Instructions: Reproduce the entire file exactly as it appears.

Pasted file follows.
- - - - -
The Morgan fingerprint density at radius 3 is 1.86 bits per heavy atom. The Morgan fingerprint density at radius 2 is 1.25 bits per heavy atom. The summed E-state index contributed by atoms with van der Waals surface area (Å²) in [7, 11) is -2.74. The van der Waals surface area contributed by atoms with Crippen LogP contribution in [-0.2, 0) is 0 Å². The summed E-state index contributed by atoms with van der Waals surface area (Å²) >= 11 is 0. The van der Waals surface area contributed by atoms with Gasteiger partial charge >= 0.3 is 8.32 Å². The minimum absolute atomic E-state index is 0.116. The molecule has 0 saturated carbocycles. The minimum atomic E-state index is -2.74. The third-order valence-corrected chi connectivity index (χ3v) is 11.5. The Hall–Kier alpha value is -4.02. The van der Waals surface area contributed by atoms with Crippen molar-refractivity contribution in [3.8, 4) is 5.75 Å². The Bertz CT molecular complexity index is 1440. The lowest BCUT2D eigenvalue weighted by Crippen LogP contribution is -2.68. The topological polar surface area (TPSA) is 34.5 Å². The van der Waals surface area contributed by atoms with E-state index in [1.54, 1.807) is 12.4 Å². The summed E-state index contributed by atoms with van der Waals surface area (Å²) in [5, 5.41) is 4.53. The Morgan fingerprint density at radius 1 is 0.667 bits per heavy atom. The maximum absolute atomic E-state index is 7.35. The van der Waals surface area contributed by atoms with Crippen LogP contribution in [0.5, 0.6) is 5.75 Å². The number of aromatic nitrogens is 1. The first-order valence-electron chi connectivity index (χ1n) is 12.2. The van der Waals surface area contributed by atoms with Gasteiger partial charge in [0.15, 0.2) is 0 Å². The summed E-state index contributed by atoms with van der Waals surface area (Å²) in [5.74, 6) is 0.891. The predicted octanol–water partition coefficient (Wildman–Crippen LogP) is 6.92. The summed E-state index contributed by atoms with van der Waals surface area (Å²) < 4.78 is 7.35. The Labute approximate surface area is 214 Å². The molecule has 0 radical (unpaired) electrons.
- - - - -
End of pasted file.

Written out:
The Morgan fingerprint density at radius 3 is 1.86 bits per heavy atom. The Morgan fingerprint density at radius 2 is 1.25 bits per heavy atom. The summed E-state index contributed by atoms with van der Waals surface area (Å²) in [7, 11) is -2.74. The van der Waals surface area contributed by atoms with Crippen LogP contribution in [-0.2, 0) is 0 Å². The summed E-state index contributed by atoms with van der Waals surface area (Å²) >= 11 is 0. The van der Waals surface area contributed by atoms with Gasteiger partial charge >= 0.3 is 8.32 Å². The minimum absolute atomic E-state index is 0.116. The molecule has 0 saturated carbocycles. The minimum atomic E-state index is -2.74. The third-order valence-corrected chi connectivity index (χ3v) is 11.5. The Hall–Kier alpha value is -4.02. The van der Waals surface area contributed by atoms with Crippen molar-refractivity contribution in [3.8, 4) is 5.75 Å². The Bertz CT molecular complexity index is 1440. The lowest BCUT2D eigenvalue weighted by Crippen LogP contribution is -2.68. The topological polar surface area (TPSA) is 34.5 Å². The van der Waals surface area contributed by atoms with E-state index in [1.54, 1.807) is 12.4 Å². The summed E-state index contributed by atoms with van der Waals surface area (Å²) in [5, 5.41) is 4.53. The Morgan fingerprint density at radius 1 is 0.667 bits per heavy atom. The maximum absolute atomic E-state index is 7.35. The van der Waals surface area contributed by atoms with Crippen LogP contribution in [0.5, 0.6) is 5.75 Å². The number of aromatic nitrogens is 1. The first-order valence-electron chi connectivity index (χ1n) is 12.2. The van der Waals surface area contributed by atoms with Gasteiger partial charge in [0.15, 0.2) is 0 Å². The summed E-state index contributed by atoms with van der Waals surface area (Å²) in [5.74, 6) is 0.891. The predicted octanol–water partition coefficient (Wildman–Crippen LogP) is 6.92. The summed E-state index contributed by atoms with van der Waals surface area (Å²) < 4.78 is 7.35. The Labute approximate surface area is 214 Å². The molecule has 0 radical (unpaired) electrons.